Malmstrom’s environmental stewardship earns Air Force award

  • Published
  • By Heather Heiney
  • 341st Missile Wing Public Affairs
Many people may not immediately correlate the Air Force with environmental conservation. However, Air Force environmental compliance and natural resource management of the environment is essential to mission success.

Recently, the 341st Civil Engineer Squadron Natural Resources Team won the 2021 Air Force Civil Engineer Awards Thomas D. White award for best natural resources conservation team.

“This honor reflects a legacy of Malmstrom environmental stewardship extending decades,” said Col. Anita Feugate Opperman, 341st Missile Wing commander. “I’m extremely proud of our team and the demonstrated excellence and shared commitment between Malmstrom Air Force Base and our community partners. I’m really proud of our team.”

The 341 Civil Engineer Squadron commander highlighted his unit’s focus on the environment and keys to success.

“The squadron’s natural resources team continues to demonstrate a commitment to our mission while balancing the need to care for the environment and the state of Montana’s natural and cultural resources. Awards like this reflect our commitment to community, teamwork and executing a special trust and responsibility mission to exacting standards of excellence,” said Lt Col. Greene, 341st CES commander.

The Malmstrom natural resources team biologist, environmental engineers, civil engineers and physical scientists work closely with city, county, state and federal natural resources agencies such as: the U.S. Forest Service, Bureau of Land Management, U.S. Fish and Wildlife Service, Montana Department of Environmental Quality and Montana Department of Fish, Wildlife and Parks.

The team continually evaluates proposed and current mission actions, assessing how Malmstrom activities effect the installation and the 25,000-acre missile complex, which includes four broad ecoregions ranging in elevation from 2,620 to 8,220 feet above sea level. This broad-based management approach requires compliance with federal, state and local laws and regulations and implementing best management practices to minimize mission effects to air, water, land, flora and fauna.

While no federally-threatened or endangered species occur on the main base, ten listed and sensitive species have ranges that overlap with numerous missile sites. Environmental knowledge constantly evolves, requiring the team to evaluate affects from mission practices previously thought acceptable. The team assesses potential site contamination and works with the Environmental Protection Agency and Department of Environmental Quality to implement monitoring or corrective actions. That team and established partnerships ensure any identified contamination or effect does not endanger people.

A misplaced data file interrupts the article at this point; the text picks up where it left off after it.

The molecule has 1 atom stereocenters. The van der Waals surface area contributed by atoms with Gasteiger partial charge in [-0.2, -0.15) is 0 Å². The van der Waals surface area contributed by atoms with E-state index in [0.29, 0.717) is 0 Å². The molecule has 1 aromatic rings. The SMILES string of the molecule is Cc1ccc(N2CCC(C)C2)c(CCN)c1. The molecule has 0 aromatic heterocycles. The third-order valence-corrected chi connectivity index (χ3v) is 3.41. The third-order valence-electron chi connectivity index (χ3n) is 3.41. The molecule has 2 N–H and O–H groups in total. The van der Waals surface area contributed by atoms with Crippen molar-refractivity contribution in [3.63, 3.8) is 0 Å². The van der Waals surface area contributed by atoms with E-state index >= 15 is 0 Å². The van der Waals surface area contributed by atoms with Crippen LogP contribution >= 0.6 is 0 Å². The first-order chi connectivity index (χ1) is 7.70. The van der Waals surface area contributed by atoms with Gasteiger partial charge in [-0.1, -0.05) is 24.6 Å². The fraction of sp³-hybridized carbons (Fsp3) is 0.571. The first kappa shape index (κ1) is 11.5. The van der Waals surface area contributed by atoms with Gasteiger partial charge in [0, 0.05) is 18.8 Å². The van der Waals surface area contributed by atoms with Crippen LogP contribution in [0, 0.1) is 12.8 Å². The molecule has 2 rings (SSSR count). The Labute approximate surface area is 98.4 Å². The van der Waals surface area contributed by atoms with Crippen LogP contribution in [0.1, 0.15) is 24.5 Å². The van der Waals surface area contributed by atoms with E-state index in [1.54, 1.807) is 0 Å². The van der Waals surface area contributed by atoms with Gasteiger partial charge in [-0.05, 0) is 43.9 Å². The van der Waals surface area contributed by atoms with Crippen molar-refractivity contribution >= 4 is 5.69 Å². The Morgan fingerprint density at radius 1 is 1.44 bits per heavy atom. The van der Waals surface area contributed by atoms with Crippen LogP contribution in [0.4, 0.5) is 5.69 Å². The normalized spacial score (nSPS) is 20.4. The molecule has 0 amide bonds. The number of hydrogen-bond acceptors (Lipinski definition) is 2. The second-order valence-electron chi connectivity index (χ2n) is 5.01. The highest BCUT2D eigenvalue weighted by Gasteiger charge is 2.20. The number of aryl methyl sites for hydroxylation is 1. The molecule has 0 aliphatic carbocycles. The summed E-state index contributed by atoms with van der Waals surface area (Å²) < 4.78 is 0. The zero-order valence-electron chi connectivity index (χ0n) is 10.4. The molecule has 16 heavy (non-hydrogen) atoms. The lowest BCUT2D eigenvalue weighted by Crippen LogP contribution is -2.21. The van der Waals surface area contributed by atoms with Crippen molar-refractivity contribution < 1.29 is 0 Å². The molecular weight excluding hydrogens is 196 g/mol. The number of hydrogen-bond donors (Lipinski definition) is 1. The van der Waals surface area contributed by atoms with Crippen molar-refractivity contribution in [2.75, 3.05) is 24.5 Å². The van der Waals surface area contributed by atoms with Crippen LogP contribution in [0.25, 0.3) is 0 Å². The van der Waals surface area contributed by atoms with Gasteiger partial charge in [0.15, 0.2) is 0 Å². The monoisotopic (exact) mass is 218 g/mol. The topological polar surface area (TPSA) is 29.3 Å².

“Management and protection of natural resources on Malmstrom are essential to supporting mission requirements and to provide for the long-term sustainability of the area,” said Tony Lucas, 341st CES environmental element chief.

The team uses the Integrated Natural Resources Management Plan as a principle tool for managing natural and cultural resources. The Malmstrom INRMP highlights key issues for mission success including: tribal consultation, improving pond and prairie grassland habitat ecological integrity, updating and maintaining awareness of wildlife species, protecting the Missouri River watershed, controlling invasive species, minimizing bird and wildlife aircraft strike hazards and sustaining opportunities for outdoor recreation.

In addition to their annual conservation and community outreach work, last year the team stabilized and restored a streambank near one of the wing’s missile alert facilities, helped improve the Municipal Separate Storm Sewer System Statewide General permit, removed invasive Russian olive trees, restored native grasses and wildflowers and protected native burrowing owls and other birds.

“Many folks may not automatically associate environmental preservation with a nuclear-capable Air Force mission,” said Col. Chris Karns, 341st Mission Support Group commander. “When you look at the range of measures our team takes, the outreach that is conducted and the desire to partner and preserve natural resources, it reflects our emphasis on environmental stewardship and its importance to the mission.”